Each derivative may have a different potential for triggering adverse
reactions. It is therefore useful to assess a person's tolerance of
each component. If some maize derivatives are proven to be safe, it
will improve dietary variety, especially in severely allergic individuals.47
Maize elimination diets are very difficult to manage because maize and
maize products constitute ingredients in a large number of processed
food products, especially snack foods.1,47
Maize is likely
to be present in foods containing the following ingredients: corn, cornmeal,
cornflakes, cornmeal, corn sweetener, corn syrup solids, corn flour,
corn starch, caramel corn, maize, corn alcohol, baking powder, dextrates,
dextrins, flavouring (caramel, both natural and artificial), maltodextrins,
marshmallow, powdered sugar, hominy, grits, popcorn, vegetable gum,
vegetable paste, food starch, modified starch, vegetable starch, vegetable
protein and starch. Hydrolysed plant protein (HPP), hydrolysed vegetable
protein (HVP) and textured vegetable protein (TVP) may also be made
from maize. Even though, as with similar products derived from wheat,
it is known that the hydrolysis process breaks down proteins to the
point where they are unlikely to be allergenic,1,47 insufficient knowledge
about the allergens in maize makes it impossible to ensure that all
allergens will be broken down to the point at which a substance may
be freely included in the diet.
In the processing
of maize oil, the protein is removed. The oil could therefore be seen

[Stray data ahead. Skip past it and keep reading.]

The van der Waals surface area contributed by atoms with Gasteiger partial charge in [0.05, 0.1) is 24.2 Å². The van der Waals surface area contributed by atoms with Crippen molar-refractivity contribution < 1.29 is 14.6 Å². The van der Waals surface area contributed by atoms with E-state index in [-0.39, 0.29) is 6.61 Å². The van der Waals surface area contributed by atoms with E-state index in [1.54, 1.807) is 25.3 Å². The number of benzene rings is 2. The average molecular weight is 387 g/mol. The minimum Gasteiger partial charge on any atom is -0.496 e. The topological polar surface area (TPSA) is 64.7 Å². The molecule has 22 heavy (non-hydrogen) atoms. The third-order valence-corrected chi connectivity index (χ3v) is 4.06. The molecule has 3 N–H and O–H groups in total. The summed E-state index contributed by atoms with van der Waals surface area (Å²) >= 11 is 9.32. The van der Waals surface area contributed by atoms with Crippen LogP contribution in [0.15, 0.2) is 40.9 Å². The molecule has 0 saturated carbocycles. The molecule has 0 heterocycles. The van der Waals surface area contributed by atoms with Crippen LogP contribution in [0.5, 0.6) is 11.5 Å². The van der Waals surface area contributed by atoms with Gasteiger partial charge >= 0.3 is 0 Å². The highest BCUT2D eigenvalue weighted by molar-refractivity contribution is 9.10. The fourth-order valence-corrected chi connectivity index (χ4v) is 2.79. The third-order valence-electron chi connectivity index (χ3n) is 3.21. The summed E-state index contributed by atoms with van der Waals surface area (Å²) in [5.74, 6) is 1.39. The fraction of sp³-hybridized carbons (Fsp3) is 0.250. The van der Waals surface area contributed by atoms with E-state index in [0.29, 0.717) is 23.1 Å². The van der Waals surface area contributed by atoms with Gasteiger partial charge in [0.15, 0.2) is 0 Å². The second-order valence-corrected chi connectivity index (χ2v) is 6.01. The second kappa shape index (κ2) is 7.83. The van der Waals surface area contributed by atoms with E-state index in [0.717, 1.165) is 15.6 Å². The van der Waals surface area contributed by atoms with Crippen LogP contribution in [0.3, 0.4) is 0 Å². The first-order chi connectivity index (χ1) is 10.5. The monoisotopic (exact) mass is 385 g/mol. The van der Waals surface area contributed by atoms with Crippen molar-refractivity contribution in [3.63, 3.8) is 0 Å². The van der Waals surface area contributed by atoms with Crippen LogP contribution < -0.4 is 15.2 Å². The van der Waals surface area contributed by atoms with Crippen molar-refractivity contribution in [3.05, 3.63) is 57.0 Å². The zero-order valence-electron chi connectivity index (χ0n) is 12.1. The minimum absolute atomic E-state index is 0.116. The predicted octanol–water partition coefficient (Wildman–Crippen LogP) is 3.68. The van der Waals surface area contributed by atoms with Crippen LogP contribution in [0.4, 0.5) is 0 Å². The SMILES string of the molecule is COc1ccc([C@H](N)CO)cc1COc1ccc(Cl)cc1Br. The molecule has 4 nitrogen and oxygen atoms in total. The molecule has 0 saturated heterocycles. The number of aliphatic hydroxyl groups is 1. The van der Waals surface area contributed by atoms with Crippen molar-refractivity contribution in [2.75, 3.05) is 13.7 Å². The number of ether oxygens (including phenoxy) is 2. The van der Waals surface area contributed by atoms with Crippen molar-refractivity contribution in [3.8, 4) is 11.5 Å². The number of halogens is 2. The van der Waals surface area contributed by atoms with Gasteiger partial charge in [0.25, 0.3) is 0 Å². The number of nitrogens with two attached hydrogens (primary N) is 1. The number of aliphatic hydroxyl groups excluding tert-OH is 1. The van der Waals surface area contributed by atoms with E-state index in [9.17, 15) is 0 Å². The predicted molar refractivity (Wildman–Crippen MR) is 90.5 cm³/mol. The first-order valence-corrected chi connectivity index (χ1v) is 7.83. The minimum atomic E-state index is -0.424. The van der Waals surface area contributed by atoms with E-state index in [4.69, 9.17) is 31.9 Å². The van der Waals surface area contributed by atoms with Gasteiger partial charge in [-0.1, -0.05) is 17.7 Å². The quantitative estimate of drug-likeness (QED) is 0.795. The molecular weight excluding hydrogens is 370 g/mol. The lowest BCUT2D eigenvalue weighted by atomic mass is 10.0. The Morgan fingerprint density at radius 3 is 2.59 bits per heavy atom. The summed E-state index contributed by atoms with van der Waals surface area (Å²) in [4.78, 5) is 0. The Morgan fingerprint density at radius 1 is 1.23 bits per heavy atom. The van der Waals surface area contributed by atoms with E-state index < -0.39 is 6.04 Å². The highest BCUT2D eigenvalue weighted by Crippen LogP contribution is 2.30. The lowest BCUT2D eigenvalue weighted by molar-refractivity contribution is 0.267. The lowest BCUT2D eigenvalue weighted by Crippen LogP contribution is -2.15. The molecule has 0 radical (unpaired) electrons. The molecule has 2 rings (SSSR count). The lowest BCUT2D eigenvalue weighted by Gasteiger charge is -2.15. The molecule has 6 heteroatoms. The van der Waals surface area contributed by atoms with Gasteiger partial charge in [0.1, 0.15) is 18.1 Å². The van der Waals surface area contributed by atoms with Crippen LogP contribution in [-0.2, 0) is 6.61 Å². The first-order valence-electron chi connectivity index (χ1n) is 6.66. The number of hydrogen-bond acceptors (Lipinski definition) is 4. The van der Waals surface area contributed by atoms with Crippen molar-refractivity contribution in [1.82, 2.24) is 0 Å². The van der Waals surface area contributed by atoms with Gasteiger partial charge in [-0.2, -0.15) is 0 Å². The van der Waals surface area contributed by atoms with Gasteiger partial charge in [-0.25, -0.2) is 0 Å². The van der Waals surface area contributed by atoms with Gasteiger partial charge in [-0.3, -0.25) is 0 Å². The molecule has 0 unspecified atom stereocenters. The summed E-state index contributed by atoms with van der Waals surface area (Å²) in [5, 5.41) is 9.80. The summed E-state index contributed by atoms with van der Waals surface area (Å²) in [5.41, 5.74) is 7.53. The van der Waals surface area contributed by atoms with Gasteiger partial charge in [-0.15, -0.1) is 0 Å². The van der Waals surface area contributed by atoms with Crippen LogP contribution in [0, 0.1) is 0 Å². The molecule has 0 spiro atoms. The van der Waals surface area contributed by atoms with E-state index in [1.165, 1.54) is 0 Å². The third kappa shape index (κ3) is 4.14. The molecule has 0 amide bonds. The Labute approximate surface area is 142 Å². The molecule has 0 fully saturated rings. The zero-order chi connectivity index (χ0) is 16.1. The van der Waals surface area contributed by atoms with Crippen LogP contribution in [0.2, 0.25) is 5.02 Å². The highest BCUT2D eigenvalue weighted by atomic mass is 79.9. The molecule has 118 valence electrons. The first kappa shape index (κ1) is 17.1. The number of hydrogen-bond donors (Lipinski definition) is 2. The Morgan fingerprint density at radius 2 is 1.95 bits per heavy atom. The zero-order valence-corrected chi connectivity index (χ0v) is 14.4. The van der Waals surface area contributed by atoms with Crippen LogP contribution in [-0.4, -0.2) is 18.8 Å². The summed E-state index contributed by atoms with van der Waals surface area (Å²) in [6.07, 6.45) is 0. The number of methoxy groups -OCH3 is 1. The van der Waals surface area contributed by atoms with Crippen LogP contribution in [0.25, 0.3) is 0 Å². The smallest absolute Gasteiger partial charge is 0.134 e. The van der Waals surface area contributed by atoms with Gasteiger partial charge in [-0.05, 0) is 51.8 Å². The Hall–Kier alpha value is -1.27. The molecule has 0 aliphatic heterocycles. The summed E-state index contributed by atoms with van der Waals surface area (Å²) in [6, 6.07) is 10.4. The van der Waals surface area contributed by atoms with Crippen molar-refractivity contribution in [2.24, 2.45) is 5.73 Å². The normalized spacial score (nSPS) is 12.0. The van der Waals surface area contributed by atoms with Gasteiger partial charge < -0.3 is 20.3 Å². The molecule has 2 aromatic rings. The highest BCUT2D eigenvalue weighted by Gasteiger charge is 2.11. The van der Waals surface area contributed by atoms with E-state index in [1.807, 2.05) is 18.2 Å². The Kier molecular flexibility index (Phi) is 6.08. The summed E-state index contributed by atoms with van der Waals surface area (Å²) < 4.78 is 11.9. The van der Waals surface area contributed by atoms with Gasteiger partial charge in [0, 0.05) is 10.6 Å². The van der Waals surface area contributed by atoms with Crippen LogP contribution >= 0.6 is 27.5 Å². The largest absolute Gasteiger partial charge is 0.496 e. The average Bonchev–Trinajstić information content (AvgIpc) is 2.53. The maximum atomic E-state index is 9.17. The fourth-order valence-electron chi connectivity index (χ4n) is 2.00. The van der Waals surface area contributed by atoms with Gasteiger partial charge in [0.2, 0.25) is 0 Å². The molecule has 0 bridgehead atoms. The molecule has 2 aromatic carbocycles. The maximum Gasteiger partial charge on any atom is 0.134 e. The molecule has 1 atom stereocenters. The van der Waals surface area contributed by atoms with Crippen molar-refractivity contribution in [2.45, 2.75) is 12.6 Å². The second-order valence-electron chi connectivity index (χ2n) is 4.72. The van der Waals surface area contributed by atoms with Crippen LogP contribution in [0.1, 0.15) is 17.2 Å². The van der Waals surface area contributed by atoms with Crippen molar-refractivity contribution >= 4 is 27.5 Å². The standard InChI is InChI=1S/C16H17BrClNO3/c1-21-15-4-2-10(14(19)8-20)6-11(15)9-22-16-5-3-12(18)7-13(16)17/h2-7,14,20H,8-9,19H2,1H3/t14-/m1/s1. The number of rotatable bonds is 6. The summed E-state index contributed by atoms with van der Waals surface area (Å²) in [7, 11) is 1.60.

as safe for consumption.1 However, the product may become contaminated
with protein from maize during manufacturing. It is probably not necessary
to restrict maize oil as an ingredient in foods, as maize protein is
an uncommon cause of anaphylaxis and the quantity likely to be present
in the oil depends on the processing and might be very small.47
In the highly maize-allergic
individual, eliminating maize entirely from the diet would require the
exclusion of a variety of foods, including non-alcoholic beverages,
candy, canned fruits, cereals, cookies, jams, jellies, lunch meats,
snack foods, syrups, convenience foods and infant formulas.1,3,47
Whiskey, beer, and other alcoholic beverages may also have to be excluded,
as they may be produced using maize. It has been demonstrated that LTP
in barley is one of the main allergens responsible for allergic reactions
In spite of
the wide use of maize in food manufacturing, eliminating maize
from one's diet would not normally lead to nutritional deficiencies.
Exceptions would occur in countries where maize is a staple food
and alternatives are too expensive or not available. Normally,
if a person's usual diet contains many maize-containing convenience
foods, alternative maize-free products can be suggested.1,47
ingredients can be used (probably more commercially than domestically)
as alternatives to maize derivatives:
Sweeteners: fruit juice, honey, beet sugar, cane sugar and maple
Thickeners: rice starch, potato starch, tapioca and wheat starch;
Leavening agents: baking soda and cream of tartar (5 ml or 1
tsp baking powder can be replaced by 1 ml or ¼ tsp bicarbonate
of soda and 2 ml or ½ tsp of cream of tartar).1
||compiled by Karen du Plessis
Food & Allergy Consulting & Testing Services (FACTS)
PO Box 565
Comments by our editors
Janice M. Joneja Ph. D., RDN
It has been
my experience through many years of managing food allergies and